A book that should help to define Systems Biology
Alberghina L. & Westerhoff, H.V., eds.
To be published in 2005 (after the FEBSSysBio2005 course)
‘Systems Biology is not the Biology of systems, nor is the chemistry/physics/molecular genetics of molecules in biological systems. It is the difference between the two. It studies how new properties that are functionally important for life, arise in interactions’. This is the definition that we (Lilia Alberghina and Hans Westerhoff) use. It is better however to define a field by examples and by statements of its leading authors. A number of key scientists in the Systems Biology field have therefore each:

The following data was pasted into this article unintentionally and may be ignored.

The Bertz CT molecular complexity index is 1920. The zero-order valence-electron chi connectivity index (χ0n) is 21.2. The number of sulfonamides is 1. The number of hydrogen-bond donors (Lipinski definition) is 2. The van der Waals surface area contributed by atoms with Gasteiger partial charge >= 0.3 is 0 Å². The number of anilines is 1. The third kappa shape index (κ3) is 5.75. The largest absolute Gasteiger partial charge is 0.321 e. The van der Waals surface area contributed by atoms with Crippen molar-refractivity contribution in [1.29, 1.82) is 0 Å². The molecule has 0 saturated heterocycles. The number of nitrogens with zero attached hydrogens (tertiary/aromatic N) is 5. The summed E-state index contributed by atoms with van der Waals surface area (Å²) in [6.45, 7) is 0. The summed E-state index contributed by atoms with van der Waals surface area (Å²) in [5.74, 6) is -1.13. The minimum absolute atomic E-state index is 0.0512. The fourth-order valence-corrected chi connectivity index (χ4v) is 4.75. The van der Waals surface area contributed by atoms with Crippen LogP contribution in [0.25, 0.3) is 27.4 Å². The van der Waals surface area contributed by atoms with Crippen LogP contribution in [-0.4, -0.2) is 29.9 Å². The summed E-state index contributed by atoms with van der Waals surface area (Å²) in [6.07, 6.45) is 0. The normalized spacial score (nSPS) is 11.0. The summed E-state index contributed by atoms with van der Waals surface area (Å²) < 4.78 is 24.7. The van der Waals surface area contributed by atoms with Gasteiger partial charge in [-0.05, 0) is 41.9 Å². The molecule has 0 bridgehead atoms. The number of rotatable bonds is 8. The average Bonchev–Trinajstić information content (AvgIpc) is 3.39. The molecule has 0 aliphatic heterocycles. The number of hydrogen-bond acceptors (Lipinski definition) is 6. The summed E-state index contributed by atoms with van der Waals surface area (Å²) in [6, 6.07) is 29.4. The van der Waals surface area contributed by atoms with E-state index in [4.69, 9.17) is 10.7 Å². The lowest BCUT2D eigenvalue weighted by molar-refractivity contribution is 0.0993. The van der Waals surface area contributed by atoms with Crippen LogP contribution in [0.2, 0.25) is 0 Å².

Each chapter integrates conceptual (theoretical) and experimental (factual, molecular) aspects of cell function; in each case the essence is to demonstrate what systems Biology is. For instance, how the approach taken by the author has shown that the system had properties that were not in the individual molecules and only arise when the molecules are together and active. These properties are of functional importance. Yet each author has given examples from her/his own specific field.
For the list of authors and contents, click here.